There are millions of trees in the Wallowa Mountains but sometimes it only takes one to stop a bunch of Boy Scouts.

Russ West has seen that tree.

He has in fact sawed through it, although not without a certain amount of trouble, including having to fashion a wedge from a sapling to extract the saw blade.

In any case West has a keen understanding of the effort needed to keep trails in the Wallowas, and other wild country in Northeastern Oregon, accessible to hikers and to horseback riders.

His own experiences over four decades of backpacking and riding horses, especially in the Eagle Cap Wilderness, served as motivation for West to join the Wallowa Mountains Hells Canyon Trails Association.

This group of volunteers, since forming in early 2017, have donated more than 5,600 hours of toil and cut through around 2,000 trees that had crashed across a trail.

The organization, which coordinates with the Forest Service and with other volunteers, including the Blue Mountain Backcountry Horsemen, has cleared logs and brush from 240 miles of trail in three years.

“I just love the wilderness and want to do what I can to keep the trails open,” said West, 66, who retired in 2018 after serving for 15 years as Union County Circuit Court judge and 18 years as the county’s district attorney.

Over his years exploring the Eagle Cap, Oregon’s largest wilderness at 365,000 and with a trail network exceeding 500 miles, West has seen the effects of declining trail maintenance budgets for the Wallowa-Whitman National Forest, which manages the wilderness.

“The Forest Service hasn’t been able to keep up,” said West, who worked for the agency as a smokejumper firefighter for five years.

And as West’s struggle with that lone log while leading a 50-mile Boy Scout backpacking trip illustrates, a trail left to nature for even a few years can become all but impassable.

(That log was a good 2 feet through the middle, West said, and it fell across a steep section of the Lower Minam trail where a detour wasn’t possible.)

But West is optimistic that the Trails Association, building on the work of groups such as the Blue Mountain Backcountry Horseman, is making a tangible difference for hikers and equestrians.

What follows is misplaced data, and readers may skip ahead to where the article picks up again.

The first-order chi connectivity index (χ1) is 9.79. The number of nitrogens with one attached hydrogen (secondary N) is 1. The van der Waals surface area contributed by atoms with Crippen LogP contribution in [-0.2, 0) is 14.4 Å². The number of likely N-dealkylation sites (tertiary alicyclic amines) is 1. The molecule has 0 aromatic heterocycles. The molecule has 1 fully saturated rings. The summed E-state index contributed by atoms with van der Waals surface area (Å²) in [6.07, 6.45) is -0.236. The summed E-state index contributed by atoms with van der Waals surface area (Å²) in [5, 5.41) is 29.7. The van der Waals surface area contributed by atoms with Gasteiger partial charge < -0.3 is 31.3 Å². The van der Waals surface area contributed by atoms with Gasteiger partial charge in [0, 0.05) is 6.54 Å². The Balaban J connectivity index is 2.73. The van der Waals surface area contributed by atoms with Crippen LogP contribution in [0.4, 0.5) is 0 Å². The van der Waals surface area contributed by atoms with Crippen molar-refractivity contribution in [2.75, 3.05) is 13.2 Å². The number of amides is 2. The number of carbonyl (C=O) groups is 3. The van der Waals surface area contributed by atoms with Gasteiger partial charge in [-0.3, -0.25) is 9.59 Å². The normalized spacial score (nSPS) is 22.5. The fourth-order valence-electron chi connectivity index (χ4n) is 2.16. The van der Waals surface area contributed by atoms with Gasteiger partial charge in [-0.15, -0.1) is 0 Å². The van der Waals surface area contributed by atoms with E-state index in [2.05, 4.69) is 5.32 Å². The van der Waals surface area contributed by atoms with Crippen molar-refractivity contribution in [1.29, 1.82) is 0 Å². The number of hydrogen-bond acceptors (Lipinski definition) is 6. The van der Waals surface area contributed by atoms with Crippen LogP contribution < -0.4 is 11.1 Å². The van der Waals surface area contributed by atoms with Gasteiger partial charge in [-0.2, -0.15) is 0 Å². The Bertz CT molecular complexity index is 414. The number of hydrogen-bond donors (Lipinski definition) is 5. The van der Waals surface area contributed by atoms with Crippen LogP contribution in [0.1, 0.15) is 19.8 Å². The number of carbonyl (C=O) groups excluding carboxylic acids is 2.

“I think we’re making a dent,” he said. “We’ve done a lot, but the problem is it’s a never-ending problem.”

Every winter storm topples trees.

The Trails Association welcomes everyone, asking only for a $20 membership fee.

The Trails Association has more than 40 members.

West said he’d like to see that number grow — and see the group’s geographic range spread.

That’s one of the purposes of a planning meeting Tuesday, Feb. 18, at 5:30 p.m. in the Colleen Johnson Meeting Room at the Cook Memorial Library, 2006 Fourth St. in La Grande.

West said the group would like to schedule trail work trips this summer in the Elkhorns.

Working with the Forest Service, the Trails Association supplies training as well as equipment, including the crosscut saws used in wilderness areas. Chain saws are allowed outside wilderness areas, including much of the Elkhorns.

“We want to supplement what the Forest Service is doing, not supplant it,” West said. “I think we’re making a significant contribution to trail maintenance.”

Sweyn Wall, recreation specialist at the Wallowa-Whitman’s Wallowa Mountains office, lauded the efforts of the Trails Association.

We continue to develop partnerships and volunteer opportunities to help maintain trails and facilities in these areas, and the Wallowa Mountains Hells Canyon Trail Association plays a valuable role,” Wall said. “We’re excited to see their growing ranks and on-the-ground accomplishments, and we’re looking forward to another successful field season together.”

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